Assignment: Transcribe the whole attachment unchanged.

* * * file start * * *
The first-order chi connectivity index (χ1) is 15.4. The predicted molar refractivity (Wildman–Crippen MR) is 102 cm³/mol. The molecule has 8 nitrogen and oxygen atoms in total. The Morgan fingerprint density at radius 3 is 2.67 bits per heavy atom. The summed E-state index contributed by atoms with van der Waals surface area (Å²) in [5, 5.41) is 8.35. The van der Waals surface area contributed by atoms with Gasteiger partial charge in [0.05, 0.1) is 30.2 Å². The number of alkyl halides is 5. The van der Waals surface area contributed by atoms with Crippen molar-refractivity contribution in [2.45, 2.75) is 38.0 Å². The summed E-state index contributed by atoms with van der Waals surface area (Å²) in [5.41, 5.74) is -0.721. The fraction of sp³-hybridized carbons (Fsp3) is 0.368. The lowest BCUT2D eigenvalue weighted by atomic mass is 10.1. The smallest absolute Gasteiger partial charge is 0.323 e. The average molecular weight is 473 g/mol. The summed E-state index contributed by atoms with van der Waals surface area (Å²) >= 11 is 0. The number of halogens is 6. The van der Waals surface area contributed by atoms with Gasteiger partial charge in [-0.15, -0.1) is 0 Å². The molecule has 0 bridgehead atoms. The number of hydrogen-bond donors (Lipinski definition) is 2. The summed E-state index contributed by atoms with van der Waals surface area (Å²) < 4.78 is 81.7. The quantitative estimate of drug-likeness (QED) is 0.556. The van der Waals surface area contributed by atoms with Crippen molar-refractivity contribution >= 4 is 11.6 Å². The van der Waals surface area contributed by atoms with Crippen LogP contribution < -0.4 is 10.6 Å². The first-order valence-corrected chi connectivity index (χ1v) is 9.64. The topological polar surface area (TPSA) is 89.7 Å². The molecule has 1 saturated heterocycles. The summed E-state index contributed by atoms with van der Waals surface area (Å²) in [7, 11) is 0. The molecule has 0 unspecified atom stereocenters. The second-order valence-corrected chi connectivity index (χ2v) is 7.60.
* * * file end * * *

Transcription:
The first-order chi connectivity index (χ1) is 15.4. The predicted molar refractivity (Wildman–Crippen MR) is 102 cm³/mol. The molecule has 8 nitrogen and oxygen atoms in total. The Morgan fingerprint density at radius 3 is 2.67 bits per heavy atom. The summed E-state index contributed by atoms with van der Waals surface area (Å²) in [5, 5.41) is 8.35. The van der Waals surface area contributed by atoms with Gasteiger partial charge in [0.05, 0.1) is 30.2 Å². The number of alkyl halides is 5. The van der Waals surface area contributed by atoms with Crippen molar-refractivity contribution in [2.45, 2.75) is 38.0 Å². The summed E-state index contributed by atoms with van der Waals surface area (Å²) in [5.41, 5.74) is -0.721. The fraction of sp³-hybridized carbons (Fsp3) is 0.368. The lowest BCUT2D eigenvalue weighted by atomic mass is 10.1. The smallest absolute Gasteiger partial charge is 0.323 e. The average molecular weight is 473 g/mol. The summed E-state index contributed by atoms with van der Waals surface area (Å²) >= 11 is 0. The number of halogens is 6. The van der Waals surface area contributed by atoms with Gasteiger partial charge in [-0.15, -0.1) is 0 Å². The molecule has 0 bridgehead atoms. The number of hydrogen-bond donors (Lipinski definition) is 2. The summed E-state index contributed by atoms with van der Waals surface area (Å²) < 4.78 is 81.7. The quantitative estimate of drug-likeness (QED) is 0.556. The van der Waals surface area contributed by atoms with Crippen molar-refractivity contribution >= 4 is 11.6 Å². The van der Waals surface area contributed by atoms with Crippen LogP contribution < -0.4 is 10.6 Å². The first-order valence-corrected chi connectivity index (χ1v) is 9.64. The topological polar surface area (TPSA) is 89.7 Å². The molecule has 1 saturated heterocycles. The summed E-state index contributed by atoms with van der Waals surface area (Å²) in [7, 11) is 0. The molecule has 0 unspecified atom stereocenters. The second-order valence-corrected chi connectivity index (χ2v) is 7.60.